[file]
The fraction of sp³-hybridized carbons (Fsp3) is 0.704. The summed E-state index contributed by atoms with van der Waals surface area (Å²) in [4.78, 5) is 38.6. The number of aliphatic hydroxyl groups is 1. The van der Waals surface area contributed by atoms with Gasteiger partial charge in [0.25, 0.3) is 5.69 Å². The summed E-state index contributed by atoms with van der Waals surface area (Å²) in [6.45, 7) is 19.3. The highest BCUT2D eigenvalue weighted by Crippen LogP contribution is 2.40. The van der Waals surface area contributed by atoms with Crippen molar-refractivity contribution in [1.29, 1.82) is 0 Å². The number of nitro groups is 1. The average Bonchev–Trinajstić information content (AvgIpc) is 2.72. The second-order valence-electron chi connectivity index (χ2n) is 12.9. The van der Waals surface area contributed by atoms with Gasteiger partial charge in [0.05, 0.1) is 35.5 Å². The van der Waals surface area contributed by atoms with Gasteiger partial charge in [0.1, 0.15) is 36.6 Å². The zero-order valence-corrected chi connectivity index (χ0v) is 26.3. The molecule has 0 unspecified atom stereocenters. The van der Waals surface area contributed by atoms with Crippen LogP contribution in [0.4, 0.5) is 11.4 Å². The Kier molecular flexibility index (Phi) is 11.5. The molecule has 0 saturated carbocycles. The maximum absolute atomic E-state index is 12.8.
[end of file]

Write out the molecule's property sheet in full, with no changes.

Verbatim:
The fraction of sp³-hybridized carbons (Fsp3) is 0.704. The summed E-state index contributed by atoms with van der Waals surface area (Å²) in [4.78, 5) is 38.6. The number of aliphatic hydroxyl groups is 1. The van der Waals surface area contributed by atoms with Gasteiger partial charge in [0.25, 0.3) is 5.69 Å². The summed E-state index contributed by atoms with van der Waals surface area (Å²) in [6.45, 7) is 19.3. The highest BCUT2D eigenvalue weighted by Crippen LogP contribution is 2.40. The van der Waals surface area contributed by atoms with Crippen molar-refractivity contribution in [1.29, 1.82) is 0 Å². The number of nitro groups is 1. The average Bonchev–Trinajstić information content (AvgIpc) is 2.72. The second-order valence-electron chi connectivity index (χ2n) is 12.9. The van der Waals surface area contributed by atoms with Gasteiger partial charge in [0.05, 0.1) is 35.5 Å². The van der Waals surface area contributed by atoms with Gasteiger partial charge in [0.1, 0.15) is 36.6 Å². The zero-order valence-corrected chi connectivity index (χ0v) is 26.3. The molecule has 0 unspecified atom stereocenters. The van der Waals surface area contributed by atoms with Crippen LogP contribution in [0.4, 0.5) is 11.4 Å². The Kier molecular flexibility index (Phi) is 11.5. The molecule has 0 saturated carbocycles. The maximum absolute atomic E-state index is 12.8.